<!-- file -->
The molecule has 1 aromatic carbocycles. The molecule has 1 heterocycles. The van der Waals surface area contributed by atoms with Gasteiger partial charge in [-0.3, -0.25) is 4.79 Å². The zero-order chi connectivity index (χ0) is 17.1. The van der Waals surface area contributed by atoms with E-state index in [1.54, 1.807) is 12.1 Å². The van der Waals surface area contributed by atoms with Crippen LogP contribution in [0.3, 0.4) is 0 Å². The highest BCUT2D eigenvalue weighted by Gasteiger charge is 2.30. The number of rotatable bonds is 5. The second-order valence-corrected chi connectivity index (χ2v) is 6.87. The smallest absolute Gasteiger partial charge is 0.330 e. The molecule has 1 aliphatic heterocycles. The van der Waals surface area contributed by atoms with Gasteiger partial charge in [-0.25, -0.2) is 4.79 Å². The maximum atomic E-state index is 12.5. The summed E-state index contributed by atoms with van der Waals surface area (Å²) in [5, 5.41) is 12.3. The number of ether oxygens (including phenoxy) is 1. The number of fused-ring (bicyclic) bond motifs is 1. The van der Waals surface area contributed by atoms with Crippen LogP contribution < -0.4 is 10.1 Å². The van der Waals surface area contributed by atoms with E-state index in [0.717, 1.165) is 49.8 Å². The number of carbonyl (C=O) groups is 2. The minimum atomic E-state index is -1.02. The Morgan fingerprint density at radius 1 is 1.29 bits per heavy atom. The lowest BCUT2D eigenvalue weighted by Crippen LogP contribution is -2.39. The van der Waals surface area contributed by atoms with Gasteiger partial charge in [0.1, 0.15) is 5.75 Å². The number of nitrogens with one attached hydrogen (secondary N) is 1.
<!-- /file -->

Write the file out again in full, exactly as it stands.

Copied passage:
The molecule has 1 aromatic carbocycles. The molecule has 1 heterocycles. The van der Waals surface area contributed by atoms with Gasteiger partial charge in [-0.3, -0.25) is 4.79 Å². The zero-order chi connectivity index (χ0) is 17.1. The van der Waals surface area contributed by atoms with E-state index in [1.54, 1.807) is 12.1 Å². The van der Waals surface area contributed by atoms with Crippen LogP contribution in [0.3, 0.4) is 0 Å². The highest BCUT2D eigenvalue weighted by Gasteiger charge is 2.30. The number of rotatable bonds is 5. The second-order valence-corrected chi connectivity index (χ2v) is 6.87. The smallest absolute Gasteiger partial charge is 0.330 e. The molecule has 1 aliphatic heterocycles. The van der Waals surface area contributed by atoms with Gasteiger partial charge in [-0.25, -0.2) is 4.79 Å². The maximum atomic E-state index is 12.5. The summed E-state index contributed by atoms with van der Waals surface area (Å²) in [5, 5.41) is 12.3. The number of ether oxygens (including phenoxy) is 1. The number of fused-ring (bicyclic) bond motifs is 1. The van der Waals surface area contributed by atoms with Crippen LogP contribution < -0.4 is 10.1 Å². The van der Waals surface area contributed by atoms with E-state index in [0.717, 1.165) is 49.8 Å². The number of carbonyl (C=O) groups is 2. The minimum atomic E-state index is -1.02. The Morgan fingerprint density at radius 1 is 1.29 bits per heavy atom. The lowest BCUT2D eigenvalue weighted by Crippen LogP contribution is -2.39. The van der Waals surface area contributed by atoms with Gasteiger partial charge in [0.1, 0.15) is 5.75 Å². The number of nitrogens with one attached hydrogen (secondary N) is 1.